Royal wind farms give taxpayers a boost as profits soar

Taxpayers will receive a boost from profits generated by the Royal family’s wind farms.

The Sovereign Grant, money used to fund the royals on engagements across the globe, is linked to the net profits generated from the Crown Estate.

The Crown Estate is made up of land and property controlled by the Royal family. In January, it struck an energy deal that will rake in gross revenues of around £1 billion a year for at least the next three years.

This will come through six lucrative offshore wind projects, reports the Telegraph. And King Charles has reportedly asked for the cash to be pumped back into the public purse.

It means the proportion of Crown Estate profits that will be handed back to the Royal family by the Government has dropped form 25% to just 12% for the next four years. They will receive a flat rate of £86.3 million for the next two years.

There is a projected increase in profits, almost £40 million for the 2023/24 year as well, which will provide an increase in funding for the next two years, as the Sovereign Grant is tried to Crown Estate profits two years in arrears.

It means the new deal could leave taxpayers around £346 million better off over three years. The Telegraph claims Buckingham Palace sources say the funding would enable the completion of a 10-year renovation at the property.

The work is forecast to cost £369 million in total. It is expected to be completed on time – in 2027 – and on budget.

After that, the Sovereign Grant will be cut once again to reflect the significant profits generated by offshore wind deals and to ensure that taxpayers benefit from the excess.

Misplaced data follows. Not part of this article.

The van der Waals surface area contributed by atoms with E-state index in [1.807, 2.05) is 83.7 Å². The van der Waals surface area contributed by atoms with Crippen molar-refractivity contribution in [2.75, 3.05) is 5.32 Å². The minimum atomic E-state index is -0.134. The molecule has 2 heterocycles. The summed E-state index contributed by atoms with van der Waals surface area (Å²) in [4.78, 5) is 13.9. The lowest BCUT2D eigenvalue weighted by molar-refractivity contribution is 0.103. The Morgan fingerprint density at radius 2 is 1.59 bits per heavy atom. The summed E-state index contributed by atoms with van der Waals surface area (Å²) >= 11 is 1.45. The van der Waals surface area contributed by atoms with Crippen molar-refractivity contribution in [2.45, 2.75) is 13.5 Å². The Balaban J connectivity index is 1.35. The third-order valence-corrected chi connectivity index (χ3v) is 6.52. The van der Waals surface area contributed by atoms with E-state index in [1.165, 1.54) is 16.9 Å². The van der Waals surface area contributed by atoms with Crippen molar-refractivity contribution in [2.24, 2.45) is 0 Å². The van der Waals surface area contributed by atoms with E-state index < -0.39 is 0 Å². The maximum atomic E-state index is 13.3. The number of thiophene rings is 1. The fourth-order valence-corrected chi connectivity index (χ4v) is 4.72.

The latest reduction was made following a review of royal finances by Royal Trustees, Rishi Sunak, the Prime Minister, Jeremy Hunt, the Chancellor, and Sir Michael Stevens, the Keeper of the Privy Purse.

The Treasury told the Telegraph: “Cutting the rate to 12% is expected to reduce the Sovereign Grant by £24 million in 2024/25, compared with the rate staying at 25 per cent, and over £130 million lower in each of 2025 and 2026. This money will instead be used to fund vital public services for the benefit of the nation.”

The review of funding to the Royal family took into account their current income and expenditure, the levels of reserve cash, and the cost of major projects.

It will come into effect once legislation changing the rate has passed in the autumn and be used in the calculation of the grant for four years from 2024/25, when the palace renovation will be finished.

The Sovereign Grant was introduced by former chancellor George Osborne in 2012. It replaced the Civil List, a fixed annual allowance that was voted on by Parliament and reviewed every 10 years.

The amount given back to the royals is reviewed every five years now. It was upped from 15% to 25% in 2017 to support the refurbishment of Buckingham Palace.

The increase was expected to last for around a decade. The new energy deal has however changed the landscape, meaning the King has now asked the profits go straight into the Treasury’s coffers.

The six wind farm projects – three of which are located off the North Wales, Cumbria and Lancashire coast, with three in the North Sea off the Yorkshire and Lincolnshire coast – are believed to be able to generate enough electricity to power around seven million homes.

The Crown Estate will receive around £1 billion annually during construction, which could take around a decade. Afterwards, it will receive income-based rent.

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